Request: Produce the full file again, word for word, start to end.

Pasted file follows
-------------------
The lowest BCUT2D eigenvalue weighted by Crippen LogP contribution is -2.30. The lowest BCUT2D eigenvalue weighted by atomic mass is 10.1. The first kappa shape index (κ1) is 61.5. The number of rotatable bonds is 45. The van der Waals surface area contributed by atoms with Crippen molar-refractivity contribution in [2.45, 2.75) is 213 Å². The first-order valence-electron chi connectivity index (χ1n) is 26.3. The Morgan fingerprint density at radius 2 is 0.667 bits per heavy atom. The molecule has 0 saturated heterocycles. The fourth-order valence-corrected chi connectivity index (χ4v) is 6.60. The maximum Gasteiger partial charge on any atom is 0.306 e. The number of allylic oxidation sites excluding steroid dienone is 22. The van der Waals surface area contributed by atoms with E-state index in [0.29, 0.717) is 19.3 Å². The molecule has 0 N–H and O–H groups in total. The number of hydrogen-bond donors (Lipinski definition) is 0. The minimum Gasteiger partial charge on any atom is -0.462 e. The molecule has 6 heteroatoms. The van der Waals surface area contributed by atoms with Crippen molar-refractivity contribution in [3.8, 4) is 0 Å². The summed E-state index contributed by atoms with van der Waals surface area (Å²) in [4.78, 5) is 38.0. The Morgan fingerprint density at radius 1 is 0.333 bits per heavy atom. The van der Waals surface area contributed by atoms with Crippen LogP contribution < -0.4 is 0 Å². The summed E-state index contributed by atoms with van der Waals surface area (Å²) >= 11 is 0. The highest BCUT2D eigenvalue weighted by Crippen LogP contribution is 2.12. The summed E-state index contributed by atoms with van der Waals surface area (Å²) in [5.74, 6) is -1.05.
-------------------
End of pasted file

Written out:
The lowest BCUT2D eigenvalue weighted by Crippen LogP contribution is -2.30. The lowest BCUT2D eigenvalue weighted by atomic mass is 10.1. The first kappa shape index (κ1) is 61.5. The number of rotatable bonds is 45. The van der Waals surface area contributed by atoms with Crippen molar-refractivity contribution in [2.45, 2.75) is 213 Å². The first-order valence-electron chi connectivity index (χ1n) is 26.3. The Morgan fingerprint density at radius 2 is 0.667 bits per heavy atom. The molecule has 0 saturated heterocycles. The fourth-order valence-corrected chi connectivity index (χ4v) is 6.60. The maximum Gasteiger partial charge on any atom is 0.306 e. The number of allylic oxidation sites excluding steroid dienone is 22. The van der Waals surface area contributed by atoms with E-state index in [0.29, 0.717) is 19.3 Å². The molecule has 0 N–H and O–H groups in total. The number of hydrogen-bond donors (Lipinski definition) is 0. The minimum Gasteiger partial charge on any atom is -0.462 e. The molecule has 6 heteroatoms. The van der Waals surface area contributed by atoms with Crippen molar-refractivity contribution in [3.8, 4) is 0 Å². The summed E-state index contributed by atoms with van der Waals surface area (Å²) in [4.78, 5) is 38.0. The Morgan fingerprint density at radius 1 is 0.333 bits per heavy atom. The van der Waals surface area contributed by atoms with Crippen LogP contribution < -0.4 is 0 Å². The summed E-state index contributed by atoms with van der Waals surface area (Å²) >= 11 is 0. The highest BCUT2D eigenvalue weighted by Crippen LogP contribution is 2.12. The summed E-state index contributed by atoms with van der Waals surface area (Å²) in [5.74, 6) is -1.05.